The cavalcade of stories focusing on the YSL/Bergé collection sale began a long time ago. But as the throngs traipse through the Grand Palais and the art world braces itself for the event that many hope will beat back the fear, the stories just keep on coming.
The Wall Street Journal’s Kelly Crow ran a story ran last weekend:
- Now, Christie’s is marketing the collection Messrs. Saint Laurent and Bergé built like it’s a trove of once-hidden treasures. Specialists working in the Babylone apartment earlier this year kept the heater high and the lights low, as the designer used to, in part to maintain the aura for visiting collectors. More than 300 top clients got private tours. To fit them all in, some were only given 20 minutes apiece to walk around the mirrored music room; the airy Grand Salon with its oak-paneled walls papered in paintings; and the downstairs library, a low-ceilinged space stuffed with so many objects that the designer hung a Matisse on the back of a door.
- “The whole art world will want to be seen at the sale,” says Thierry Millerand, a New York adviser who specializes in French furniture, “but will people with huge amounts of money want to spend? Christie’s must be full of question marks.”
- “Christie’s wouldn’t be loaning out so much money for this sale unless they thought they were in a really fierce fight, which maybe they are,” says Richard Feigen, a longtime dealer in New York. “If it’s a flop, it’ll affect people’s willingness to put money in all sorts of art. But if the sale goes wild, it’ll prove the point that art is still a safe place to store your money.”
Here’s Time Magazine on the overall effect of the apartment:
On a blustery January afternoon, I was one of the last people to get a peek inside the three-story apartment on Rue de Babylone where Saint Laurent lived from 1972 until his death. Stepping into the Grand Salon, visitors are met with a mind-bogglingly eclectic display of art that somehow achieves a visual harmony. An imposing Fernand Léger dominates the far wall with a Matisse nude tucked away nearby; on the other side of the broad rectangular room, where Renaissance objects of bronze and silver intermingle with sumptuous art-deco furniture, an elaborate cubist Picasso masterpiece — Instruments de musique sur un guéridon, 1914 — hangs above a Cézanne watercolor of a French landscape, which hangs over a sleek, black bookcase hosting a perfect little female portrait by the 19th-century master Ingres.
Art + Auction‘s Simon Hewitt spoke to Bergé too:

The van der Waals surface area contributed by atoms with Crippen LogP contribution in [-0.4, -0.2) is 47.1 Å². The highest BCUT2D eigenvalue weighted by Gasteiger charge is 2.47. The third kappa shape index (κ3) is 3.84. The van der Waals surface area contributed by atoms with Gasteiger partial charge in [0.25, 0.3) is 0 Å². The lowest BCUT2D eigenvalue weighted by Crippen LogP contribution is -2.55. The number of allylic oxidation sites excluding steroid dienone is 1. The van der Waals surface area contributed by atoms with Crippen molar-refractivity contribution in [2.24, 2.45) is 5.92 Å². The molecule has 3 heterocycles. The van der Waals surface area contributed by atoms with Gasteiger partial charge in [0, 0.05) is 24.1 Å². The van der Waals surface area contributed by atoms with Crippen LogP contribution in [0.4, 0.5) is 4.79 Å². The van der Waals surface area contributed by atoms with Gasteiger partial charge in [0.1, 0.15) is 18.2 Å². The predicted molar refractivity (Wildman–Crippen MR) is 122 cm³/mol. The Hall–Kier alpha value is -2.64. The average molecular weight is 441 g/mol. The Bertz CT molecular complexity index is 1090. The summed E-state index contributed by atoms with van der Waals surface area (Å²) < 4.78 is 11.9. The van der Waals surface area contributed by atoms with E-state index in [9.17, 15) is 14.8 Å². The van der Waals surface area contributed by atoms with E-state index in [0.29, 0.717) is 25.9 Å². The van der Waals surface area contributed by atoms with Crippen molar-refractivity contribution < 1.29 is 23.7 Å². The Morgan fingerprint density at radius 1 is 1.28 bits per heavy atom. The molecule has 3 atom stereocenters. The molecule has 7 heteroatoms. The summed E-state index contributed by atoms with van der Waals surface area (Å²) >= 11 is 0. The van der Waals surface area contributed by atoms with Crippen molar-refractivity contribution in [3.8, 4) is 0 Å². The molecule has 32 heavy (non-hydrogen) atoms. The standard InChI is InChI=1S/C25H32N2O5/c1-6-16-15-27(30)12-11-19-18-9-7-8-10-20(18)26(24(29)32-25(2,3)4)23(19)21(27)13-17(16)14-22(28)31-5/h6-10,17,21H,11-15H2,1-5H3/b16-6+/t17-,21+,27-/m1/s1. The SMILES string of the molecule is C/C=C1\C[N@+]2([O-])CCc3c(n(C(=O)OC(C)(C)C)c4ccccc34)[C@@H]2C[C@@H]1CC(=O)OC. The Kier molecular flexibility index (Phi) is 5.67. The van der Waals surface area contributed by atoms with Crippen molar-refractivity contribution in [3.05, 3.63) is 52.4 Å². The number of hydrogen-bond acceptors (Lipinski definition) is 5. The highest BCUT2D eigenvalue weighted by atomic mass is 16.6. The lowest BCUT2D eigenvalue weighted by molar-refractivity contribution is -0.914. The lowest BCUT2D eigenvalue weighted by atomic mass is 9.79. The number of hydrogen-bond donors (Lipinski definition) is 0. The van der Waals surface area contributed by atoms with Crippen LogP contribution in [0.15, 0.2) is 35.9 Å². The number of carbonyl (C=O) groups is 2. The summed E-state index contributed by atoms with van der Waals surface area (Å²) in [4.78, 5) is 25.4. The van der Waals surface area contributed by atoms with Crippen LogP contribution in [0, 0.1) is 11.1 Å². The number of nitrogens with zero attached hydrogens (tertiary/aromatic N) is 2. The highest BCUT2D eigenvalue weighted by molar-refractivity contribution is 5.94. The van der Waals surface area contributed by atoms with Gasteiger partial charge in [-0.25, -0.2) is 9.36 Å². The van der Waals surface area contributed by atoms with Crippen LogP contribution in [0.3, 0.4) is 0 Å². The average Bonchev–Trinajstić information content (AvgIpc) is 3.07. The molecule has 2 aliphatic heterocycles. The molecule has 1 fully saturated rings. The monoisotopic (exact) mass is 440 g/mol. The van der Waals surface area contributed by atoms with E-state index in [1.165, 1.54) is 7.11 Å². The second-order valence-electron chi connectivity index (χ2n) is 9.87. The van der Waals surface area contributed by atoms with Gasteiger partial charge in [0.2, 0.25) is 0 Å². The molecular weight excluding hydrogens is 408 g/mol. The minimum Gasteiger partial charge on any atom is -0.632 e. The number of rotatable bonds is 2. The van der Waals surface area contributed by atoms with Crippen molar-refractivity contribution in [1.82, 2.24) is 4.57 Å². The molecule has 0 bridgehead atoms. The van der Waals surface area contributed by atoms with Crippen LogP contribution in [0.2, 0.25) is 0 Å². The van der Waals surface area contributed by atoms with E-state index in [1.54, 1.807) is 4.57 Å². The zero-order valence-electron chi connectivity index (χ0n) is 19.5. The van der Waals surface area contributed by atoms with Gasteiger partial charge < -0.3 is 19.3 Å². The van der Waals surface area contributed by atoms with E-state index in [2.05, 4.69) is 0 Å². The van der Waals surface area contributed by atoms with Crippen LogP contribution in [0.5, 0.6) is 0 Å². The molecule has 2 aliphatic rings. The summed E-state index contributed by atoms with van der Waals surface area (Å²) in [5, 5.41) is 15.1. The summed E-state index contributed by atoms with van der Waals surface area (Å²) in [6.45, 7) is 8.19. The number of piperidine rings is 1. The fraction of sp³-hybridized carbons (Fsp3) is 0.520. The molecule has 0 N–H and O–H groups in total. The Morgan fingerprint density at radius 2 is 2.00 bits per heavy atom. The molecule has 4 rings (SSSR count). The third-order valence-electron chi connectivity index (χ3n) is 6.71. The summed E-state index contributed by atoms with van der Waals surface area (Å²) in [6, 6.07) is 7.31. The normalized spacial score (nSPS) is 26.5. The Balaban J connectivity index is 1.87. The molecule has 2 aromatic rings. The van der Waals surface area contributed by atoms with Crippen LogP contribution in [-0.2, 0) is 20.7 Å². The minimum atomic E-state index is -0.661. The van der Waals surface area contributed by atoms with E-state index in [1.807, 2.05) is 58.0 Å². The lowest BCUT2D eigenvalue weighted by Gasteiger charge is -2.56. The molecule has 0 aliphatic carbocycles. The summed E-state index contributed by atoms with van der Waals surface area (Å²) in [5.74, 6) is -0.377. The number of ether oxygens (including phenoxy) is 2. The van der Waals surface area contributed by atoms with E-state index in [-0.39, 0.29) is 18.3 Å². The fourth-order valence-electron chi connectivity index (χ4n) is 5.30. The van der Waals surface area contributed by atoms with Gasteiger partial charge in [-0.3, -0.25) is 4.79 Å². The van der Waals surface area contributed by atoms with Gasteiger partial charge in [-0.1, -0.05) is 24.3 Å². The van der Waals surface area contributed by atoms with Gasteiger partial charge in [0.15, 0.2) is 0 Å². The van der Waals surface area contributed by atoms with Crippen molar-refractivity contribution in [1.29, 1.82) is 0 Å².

- The third solution was an auction. For me, this was the right one, for several reasons: It was the easiest and quickest, and I have always believed that we hold art in transit and that one day it must go on its way. I’m very glad about the idea that the art we collected will go to new homes or to museums. For me, that’s most important. People don’t know about the collection yet — they haven’t seen it. With an auction, it will exist. Not least because there will be five catalogues.
- I am more responsible than Yves for the choices in the collection. To begin with, we bought plenty of things together: Art Deco, Brancusi, de Chirico. Afterward, well, Saint Laurent was someone who worked from dawn till dusk, liked to be alone, was an introvert and lived by himself with his dog. I’m not like that. So I went around the galleries and did the buying. But afterward I showed him everything, and he always agreed with me.
- The collection was formed in a very demanding manner, with very sure taste. To form a collection of this quality is like creating a work of art. In a way, you stop being a collector and become something of an expert. Alas, we never bought Rothko, Newman, Pollock or Bacon. I very much regret the absence of Barnett Newman, a painter for whom I have immense admiration.
- Bernard Buffet, a painter I loved when he was 20 and loved much less later, but never mind. I never deny my past. I was 19 when I met Bernard Buffet. I liked art but didn’t know a lot about it. His knowledge was extensive. Together we went round the Louvre together 50 times, maybe 80 times. That’s when I started to love art. The young, minimalist Buffet was very different from the later one. Buffet was a great painter. Unfortunately he started to produce works on an almost industrial scale.
And, of course, Souren Melikian does not approve:
“This is a very important auction,” said Souren Melikian, the longtime art editor of The International Herald Tribune, the global edition of The New York Times. “There are a large number of high-quality objects, not necessarily as stunning as billed, but high quality bought over a large number of years. And they come to auction at a time when the market is winding down, when there is less available than 20 years ago.”
Of course, Mr. Melikian said, “the auction is enhanced by the attention these two characters have attracted to themselves.” [ . . . ] While Mr. Melikian praised much of the collection, including the German silver and bronze pieces, some of the Art Deco items and the 18th-century furniture, he expressed some disappointment. “It’s not nearly as impressive as I would have expected from people with this much money who were collecting for so long,” he said. “It’s not a great compliment to them.”
Finally, don’t forget to read Amy Fine Collins’s piece from Vanity Fair: the-things-yves-loved_-about-us_-vanityfaircom